Bulimia is known as the "binge-purge syndrome" and was once considered to be in the same category of anorexia until recently. This syndrome mostly occurs in females starting in their late teens and who say that episodes of binge eating occur two or three times a week. The prevalence of bulimia may be as great as one-in-six tertiary students (3). Bulimics often feel as thought they have no control over their lives. So, it is a struggle between uncontrollable eating and desperate attempts to purge excessive food (2).
Some specific physical symptoms associated with bulimia is the potential for gastric rupture during periods of binging, inflammation and possible rupture of the esophagus during vomiting, and for those who habitually induce vomit may have a swelling look to their face due to the enlargement of the salivary glands as well as damaged teeth due to the acidity of the vomit (4). Bulimia has similar biochemical disturbances to anorexia.
Binging and purging are the behavioral aspect is a way of dealing with unpleasant emotions. A bulimic that is about to binge has a sense of anxiety and tension and once they start to binge they are overcome with a feeling of freedom and their negative thoughts disappear. During the binge period the bulimic may induce vomit, which can reduce tension. At the end of the binge, most binge-eaters feel less tense and anxious, but may not like themselves because of what they have done to their bodies (1). Feeling guilty about inducing vomit may cause more anxiety and tension and thus creating a vicious binge-purge cycle (1).
Anorexia and bulimia are mental illnesses that can be cured. One approach is cognitive therapy, which deals with the thoughts, beliefs, and the assumptions of individuals that affect their feelings and behaviors (6). Recently, scientists have found a decreased level of neurotransmitters such as serotonin and norepinephirne in bulimic and anorexic patients. Depression and irregular menstrual cycle are other factors that are usually associated with an eating disorder. So, the other approach is medical treatment that addresses these issues.
Cognitive therapy teaches you how certain thinking patterns are causing your symptoms (7). Anorexic and Bulimic people are constantly thinking about their body weight and shape. This is mainly due to the image of a woman in our culture today. The cultural pressure of the ideal woman seems to play a large role in affecting the female adolescent age group. A woman goes through a lot of physical and mental changes during the time period and so it is obvious that eating disorders would mainly affect this age group. Thinking patterns can be distorted as soon as a person begins to give into the ideal image of a man or woman that is portrayed in the media as well as other factors combining to worsen the thought process.
The medical approach involves recognizing other behaviors that are related to eating disorders such as depression and treating her in terms of depression. Also, it has been discovered that there are certain neurotransmitters that may cause such a behavior. Serotonin is a neurotransmitter that helps regulate mood (8). When levels of serotonin are low, the bulimic will binge on carbohydrate-rich foods, which increases tryptophan in the blood. The high levels of tryptophan stimulates the brain the synthesis and release of serotonin. Serotonin allows her to feel relaxed and drowsy, however this only lasts for a short time, which leaves her in the same place as before with low levels of serotonin (1). Dexfenfluramine and fluoxetine are two drugs that cause the release of serotonin and have shown some improvement in behavior.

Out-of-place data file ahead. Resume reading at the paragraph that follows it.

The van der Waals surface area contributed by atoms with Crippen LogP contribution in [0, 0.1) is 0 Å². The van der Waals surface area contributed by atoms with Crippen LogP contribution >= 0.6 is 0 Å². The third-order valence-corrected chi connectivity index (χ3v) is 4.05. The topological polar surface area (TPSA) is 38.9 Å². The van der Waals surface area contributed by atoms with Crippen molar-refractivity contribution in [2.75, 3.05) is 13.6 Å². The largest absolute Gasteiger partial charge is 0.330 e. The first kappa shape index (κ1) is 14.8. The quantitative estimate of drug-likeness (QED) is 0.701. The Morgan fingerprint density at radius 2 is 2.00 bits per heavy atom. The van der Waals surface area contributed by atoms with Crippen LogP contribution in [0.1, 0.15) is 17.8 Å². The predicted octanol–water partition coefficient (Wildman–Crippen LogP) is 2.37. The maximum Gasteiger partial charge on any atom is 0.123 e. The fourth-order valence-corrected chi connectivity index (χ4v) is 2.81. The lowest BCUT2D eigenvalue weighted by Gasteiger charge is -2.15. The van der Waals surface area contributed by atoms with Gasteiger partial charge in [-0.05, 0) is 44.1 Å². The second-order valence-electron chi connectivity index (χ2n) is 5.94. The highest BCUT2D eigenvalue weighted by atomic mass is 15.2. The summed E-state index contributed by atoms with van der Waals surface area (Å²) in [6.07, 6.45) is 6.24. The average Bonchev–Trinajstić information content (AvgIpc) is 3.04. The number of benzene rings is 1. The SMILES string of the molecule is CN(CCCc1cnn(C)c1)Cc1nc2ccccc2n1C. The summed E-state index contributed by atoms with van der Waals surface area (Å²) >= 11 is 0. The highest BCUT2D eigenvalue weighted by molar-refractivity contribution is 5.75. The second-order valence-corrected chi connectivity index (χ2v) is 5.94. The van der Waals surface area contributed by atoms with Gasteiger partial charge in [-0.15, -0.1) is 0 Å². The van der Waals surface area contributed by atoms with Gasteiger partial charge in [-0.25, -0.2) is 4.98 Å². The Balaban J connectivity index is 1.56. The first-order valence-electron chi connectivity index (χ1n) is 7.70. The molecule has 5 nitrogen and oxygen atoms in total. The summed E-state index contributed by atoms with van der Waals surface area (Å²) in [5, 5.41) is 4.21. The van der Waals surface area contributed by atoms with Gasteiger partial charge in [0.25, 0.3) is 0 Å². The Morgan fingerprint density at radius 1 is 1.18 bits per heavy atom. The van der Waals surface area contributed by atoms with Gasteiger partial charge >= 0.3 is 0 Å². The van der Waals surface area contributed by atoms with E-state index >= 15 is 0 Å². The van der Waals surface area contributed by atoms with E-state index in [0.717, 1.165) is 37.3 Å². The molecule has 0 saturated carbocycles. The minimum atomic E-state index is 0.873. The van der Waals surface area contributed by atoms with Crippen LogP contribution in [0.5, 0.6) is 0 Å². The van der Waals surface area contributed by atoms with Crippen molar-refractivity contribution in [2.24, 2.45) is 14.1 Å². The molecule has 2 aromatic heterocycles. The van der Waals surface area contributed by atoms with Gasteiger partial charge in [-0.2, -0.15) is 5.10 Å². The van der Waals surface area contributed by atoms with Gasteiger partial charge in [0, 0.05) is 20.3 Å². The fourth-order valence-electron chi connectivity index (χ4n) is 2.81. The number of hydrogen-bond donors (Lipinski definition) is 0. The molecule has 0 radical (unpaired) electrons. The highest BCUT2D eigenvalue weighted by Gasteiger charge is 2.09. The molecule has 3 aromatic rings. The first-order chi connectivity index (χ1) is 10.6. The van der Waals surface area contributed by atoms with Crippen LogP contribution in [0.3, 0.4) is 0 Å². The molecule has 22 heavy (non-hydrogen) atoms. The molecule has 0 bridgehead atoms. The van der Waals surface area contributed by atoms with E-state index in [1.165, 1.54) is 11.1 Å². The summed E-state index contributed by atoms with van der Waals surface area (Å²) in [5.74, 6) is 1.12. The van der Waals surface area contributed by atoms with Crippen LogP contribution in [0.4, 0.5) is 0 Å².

Nonetheless, it is very unlikely to use one or the other method for the treatment of eating disorders. These two methods are combined to get the best possible result. The brain and the behavior of a person are related and therefore these two aspects cannot be separated from one another when treating a mental illness. It is quite clear that people who suffer from anorexia nervosa and bulimia nervosa have similar distorted thought processes and similar behavior. Since each individual is unique in his/her own way, their behavior will differ and may be triggered by different reasons. Two people can both be bulimic and have different factors that have led them to behave in similar fashions. This is where cognitive therapy is useful. Once the root of the problem is recognized, medical treatment can be administered if needed.
Anorexia and bulimia are eating disorders that are rapidly growing and affecting a large number of adolescents mainly women. The causes are for the most part due to the cultural standards of a woman and can also be due to chemical imbalances. Treatment for this mental illness usually entails cognitive therapy and medical attention. The main problems lies within the brain and thought process of body image, which seems to develop in the early teens. An excerpt from Scott�s Anorexia and Bulimia Nervosa says it best:
"Adolescence is one of the most crucial periods in a person�s life for the development or personality, and if this time of growth, challenge and integration is not made proper use of, the individual will be unable to cope efficiently with normal adult life. In particular, the development of a healthy mind and body identity, the establishment of adequate psychological and sexual intimacy and the development of normal stress-management skills suffer." (4)
1) Abraham, Suzanne. Eating Disorders, the Facts. Oxford University Press, 1992.
2)Anorexia Nervosa/Bulimia: Adolescent Self Image
3)Anorexia and Bulimia Nervosa
4) Scott, Derek. Anorexia and Bulimia Nervosa. New York University Press, 1988.
6) Mitchell, James E. Anorexia Nervosa & Bulimia, Diagnosis and Treatment. University of Minnesota, 1985.
7)Cognitive Behavior Therapy: The Basics
8)Health: Brain chemicals may cause Bulimia